Much is being said today about “the apostolic.” There are those who believe a restoration of “the apostolic” is necessary. Various views of what apostolic means include: a succession of leadership traceable back to Peter, a particular doctrine instructed by the apostles or a particular church organizational structure with an individual in leadership, calling themselves an apostle. Many of these may contain some elements of truth or they may be man’s attempt to apply the principles of apostolic, but they often can fall far short of God’s original intentions. In this Ezine, I would like to present a view of apostolic for us to consider.

To begin with, the word apostolic is not contained in the scriptures. This word is a creation of man. So what is this word based on? In my personal experience, apostolic is used as an adjective to describe the type of ministry first demonstrated by Jesus, as The Apostle, then His apostles.  The Greek for apostle is Apostolos. According to Vine’s, it is “one sent forth.” Holman Bible Dictionary says it is “a person sent to accomplish a mission. An apostle represents the one sending and has authority to represent the sender in business, political or educational situations.” An apostle is one who has been specifically sent by another to deliver a message or conduct business according to the one doing the sending.

Scripture shows us that the word apostle and sent are similar. According to Thayer’s, send or sent is apostello; “properly, to send off, send away.” Furthermore, Thayer’s tells us there are four components to being sent.

First, they are ordered to go.
Secondly, they are sent with a commission or something intended for another.
Thirdly, the place of their sending is specific.
Fourth, the completion or manifestation of the duty is proof of the sending.

In the literal sense of the word, anyone who has been given a job to perform then sent (apostello) to do this duty for the one sending is an apostle (Apostolos). In Matthew chapter 2, those that Herod “sent forth”  to slay the children in Bethlehem were apostello. In John 1:19, the Jews “sent” or apostello as their Apostolos, priests and Levite’s to question the identity of John. If you are part of an organization or business and you delegate someone to go and relay a message, represent you or conduct business for you, they have been sent (apostello) by you and are your apostle (Apostolos).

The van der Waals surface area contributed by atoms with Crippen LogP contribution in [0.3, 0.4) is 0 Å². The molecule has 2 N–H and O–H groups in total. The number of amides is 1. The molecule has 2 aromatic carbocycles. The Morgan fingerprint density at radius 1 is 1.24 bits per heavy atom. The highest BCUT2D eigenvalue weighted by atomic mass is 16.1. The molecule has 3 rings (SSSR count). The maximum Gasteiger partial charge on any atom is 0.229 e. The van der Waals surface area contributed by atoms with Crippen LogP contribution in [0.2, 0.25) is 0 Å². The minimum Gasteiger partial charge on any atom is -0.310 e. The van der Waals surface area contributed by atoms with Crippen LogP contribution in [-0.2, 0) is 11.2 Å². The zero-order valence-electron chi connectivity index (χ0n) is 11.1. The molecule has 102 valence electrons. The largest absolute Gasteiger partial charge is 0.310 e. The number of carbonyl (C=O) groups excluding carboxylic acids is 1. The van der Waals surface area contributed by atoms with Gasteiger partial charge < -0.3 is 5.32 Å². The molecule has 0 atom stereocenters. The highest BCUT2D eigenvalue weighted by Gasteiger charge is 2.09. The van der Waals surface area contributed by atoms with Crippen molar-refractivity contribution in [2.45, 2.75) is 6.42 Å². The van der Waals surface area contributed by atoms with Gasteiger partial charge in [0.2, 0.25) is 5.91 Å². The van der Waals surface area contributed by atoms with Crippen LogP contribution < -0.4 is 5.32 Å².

The major significance of biblical apostolic is WHO is DOING the sending. And What are we being sent to accomplish?

Being apostolic is being sent as a representative of Jesus Christ. It is from Him we are to get our orders. Jesus stated that all power had been given to Him. When He sent out his disciples in Mark 6:7-13, they were given specific commands of where who and what to say. When they operated as He commanded is when they saw the miraculous happen. In  Acts 19, we see the sons of Sceve attempting to operate under their own initiative. They were attempting to accomplish something of benefit, yet they were not effective. Their problem was they were not sent. I can desire to do good things for the kingdom, yet find frustration and limited results IF what I am attempting is not what He has sent me to do.

This is significant for us to grasp because if we desire to see His kingdom manifest or reach the lost of this world with His miraculous delivering power we MUST make sure we are operating as His representatives in the manner that He has determined. We must make sure we are not perpetuating man’s traditions, values or structure. In my personal life and ministry, I must be sure that I am operating in a manner that He has authorized. Our churches must carefully evaluate and make sure we are performing His mandate and not our programs. The power to impact our worlds only comes when we are operating in accordance with His commission.

Food For Thought
Am I operating according to my plans or His sending?
For more thought-provoking ideas, visit my blog

Leave a Comment

Your email address will not be published. Required fields are marked *

Scroll to Top